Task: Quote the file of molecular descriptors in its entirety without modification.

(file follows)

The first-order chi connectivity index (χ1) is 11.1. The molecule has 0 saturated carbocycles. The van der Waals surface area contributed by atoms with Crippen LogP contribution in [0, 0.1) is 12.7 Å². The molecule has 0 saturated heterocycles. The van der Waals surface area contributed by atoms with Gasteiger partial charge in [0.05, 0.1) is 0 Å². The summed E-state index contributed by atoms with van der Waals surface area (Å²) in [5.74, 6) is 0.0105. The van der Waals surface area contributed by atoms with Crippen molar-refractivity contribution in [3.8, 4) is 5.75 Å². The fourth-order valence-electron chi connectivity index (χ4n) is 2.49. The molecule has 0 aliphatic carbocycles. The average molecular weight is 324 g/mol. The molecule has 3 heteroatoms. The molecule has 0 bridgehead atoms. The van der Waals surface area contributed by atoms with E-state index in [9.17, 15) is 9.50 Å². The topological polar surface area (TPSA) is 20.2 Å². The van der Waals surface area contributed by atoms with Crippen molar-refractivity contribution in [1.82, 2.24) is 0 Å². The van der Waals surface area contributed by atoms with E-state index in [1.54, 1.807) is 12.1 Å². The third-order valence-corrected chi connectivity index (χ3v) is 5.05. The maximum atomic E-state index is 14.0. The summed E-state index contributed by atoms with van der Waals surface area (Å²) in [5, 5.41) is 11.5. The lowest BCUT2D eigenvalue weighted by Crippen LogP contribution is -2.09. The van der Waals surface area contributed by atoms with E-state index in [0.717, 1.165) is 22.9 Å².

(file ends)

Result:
The first-order chi connectivity index (χ1) is 11.1. The molecule has 0 saturated carbocycles. The van der Waals surface area contributed by atoms with Crippen LogP contribution in [0, 0.1) is 12.7 Å². The molecule has 0 saturated heterocycles. The van der Waals surface area contributed by atoms with Gasteiger partial charge in [0.05, 0.1) is 0 Å². The summed E-state index contributed by atoms with van der Waals surface area (Å²) in [5.74, 6) is 0.0105. The van der Waals surface area contributed by atoms with Crippen molar-refractivity contribution in [3.8, 4) is 5.75 Å². The fourth-order valence-electron chi connectivity index (χ4n) is 2.49. The molecule has 0 aliphatic carbocycles. The average molecular weight is 324 g/mol. The molecule has 3 heteroatoms. The molecule has 0 bridgehead atoms. The van der Waals surface area contributed by atoms with E-state index in [9.17, 15) is 9.50 Å². The topological polar surface area (TPSA) is 20.2 Å². The van der Waals surface area contributed by atoms with Crippen molar-refractivity contribution in [1.82, 2.24) is 0 Å². The van der Waals surface area contributed by atoms with E-state index in [1.54, 1.807) is 12.1 Å². The third-order valence-corrected chi connectivity index (χ3v) is 5.05. The maximum atomic E-state index is 14.0. The summed E-state index contributed by atoms with van der Waals surface area (Å²) in [5, 5.41) is 11.5. The lowest BCUT2D eigenvalue weighted by Crippen LogP contribution is -2.09. The van der Waals surface area contributed by atoms with E-state index in [0.717, 1.165) is 22.9 Å².